Deputy attorney general says he would only fire special counsel Mueller if there was 'good cause'

Key Points
  • Deputy Attorney General Rod Rosenstein told senators that he would consider firing special counsel Robert Mueller if he saw good cause to do so.
  • He said, however, he hasn't seen any reason to, so far.
  • A Trump ally said Monday that the president had been weighing the option.
Deputy U.S. Attorney General Rod Rosenstein testifies before a subcommittee hearing of the Senate Appropriations Committee on Capitol Hill in Washington, June 13, 2017.
Jonathan Ernst | Reuters

Deputy Attorney General Rod Rosenstein said he would only consider dismissing Robert Mueller if there was good cause.

In a Tuesday hearing on the Justice Department budget for the 2018 fiscal year, Sen. Susan Collins, R-Maine, asked Rosenstein what he would do if the president asked him to fire Mueller.

Rosenstein responded, "Senator, I'm not going to follow any orders unless I believe those orders are lawful and appropriate orders. Under the regulation, special counsel Mueller may be fired only for good cause and I'm required to put that cause in writing."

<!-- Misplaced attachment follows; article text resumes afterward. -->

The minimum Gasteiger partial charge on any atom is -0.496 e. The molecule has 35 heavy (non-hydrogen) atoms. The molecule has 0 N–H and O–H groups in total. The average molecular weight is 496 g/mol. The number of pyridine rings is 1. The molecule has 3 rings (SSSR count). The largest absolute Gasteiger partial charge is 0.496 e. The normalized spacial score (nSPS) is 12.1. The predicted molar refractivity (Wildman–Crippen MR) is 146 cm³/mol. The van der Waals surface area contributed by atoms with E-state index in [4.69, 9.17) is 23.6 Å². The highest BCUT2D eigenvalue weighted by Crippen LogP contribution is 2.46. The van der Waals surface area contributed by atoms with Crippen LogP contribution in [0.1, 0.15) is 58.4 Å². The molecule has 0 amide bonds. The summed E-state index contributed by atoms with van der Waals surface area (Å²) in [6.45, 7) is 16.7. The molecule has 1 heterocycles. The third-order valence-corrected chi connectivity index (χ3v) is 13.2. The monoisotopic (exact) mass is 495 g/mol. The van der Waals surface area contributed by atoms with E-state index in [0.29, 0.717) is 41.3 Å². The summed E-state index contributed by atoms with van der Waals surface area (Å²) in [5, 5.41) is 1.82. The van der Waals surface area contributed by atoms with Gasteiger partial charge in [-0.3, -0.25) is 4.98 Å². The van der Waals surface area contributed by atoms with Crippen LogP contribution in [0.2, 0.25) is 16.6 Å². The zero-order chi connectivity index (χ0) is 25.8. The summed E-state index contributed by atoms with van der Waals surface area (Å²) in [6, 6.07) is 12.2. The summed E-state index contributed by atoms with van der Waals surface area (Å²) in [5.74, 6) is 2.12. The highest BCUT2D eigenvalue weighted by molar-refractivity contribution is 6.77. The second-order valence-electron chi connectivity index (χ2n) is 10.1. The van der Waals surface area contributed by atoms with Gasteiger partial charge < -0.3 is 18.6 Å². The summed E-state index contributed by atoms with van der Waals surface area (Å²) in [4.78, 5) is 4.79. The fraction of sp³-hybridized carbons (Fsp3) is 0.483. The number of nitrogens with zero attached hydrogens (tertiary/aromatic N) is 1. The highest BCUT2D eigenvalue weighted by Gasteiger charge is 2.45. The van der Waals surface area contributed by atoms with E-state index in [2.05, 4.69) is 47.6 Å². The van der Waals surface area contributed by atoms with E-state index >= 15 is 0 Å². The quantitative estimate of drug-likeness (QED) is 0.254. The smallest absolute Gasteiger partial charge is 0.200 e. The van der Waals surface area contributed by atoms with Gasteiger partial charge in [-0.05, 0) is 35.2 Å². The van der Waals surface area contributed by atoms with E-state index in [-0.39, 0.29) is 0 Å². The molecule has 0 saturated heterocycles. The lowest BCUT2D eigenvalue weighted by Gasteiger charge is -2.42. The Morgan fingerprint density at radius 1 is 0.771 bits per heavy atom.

When Sen. Jeanne Shaheen, D-N.H., asked Rosenstein if he has seen any reason to fire Mueller, the deputy attorney general said he had not.

In May, Rosenstein appointed former FBI Director Mueller as special counsel overseeing the investigation into Russian interference in the 2016 election.

The senators posed their questions after Chris Ruddy, the CEO of conservative website Newsmax, said President Donald Trump was considering firing Mueller. Ruddy, a close Trump ally, told PBS NewsHour on Monday that the president is weighing the option.

Ruddy said, however, that doing so would "be a very significant mistake."

— CNBC's Nyshka Chandran and Jacob Pramuk contributed to this report.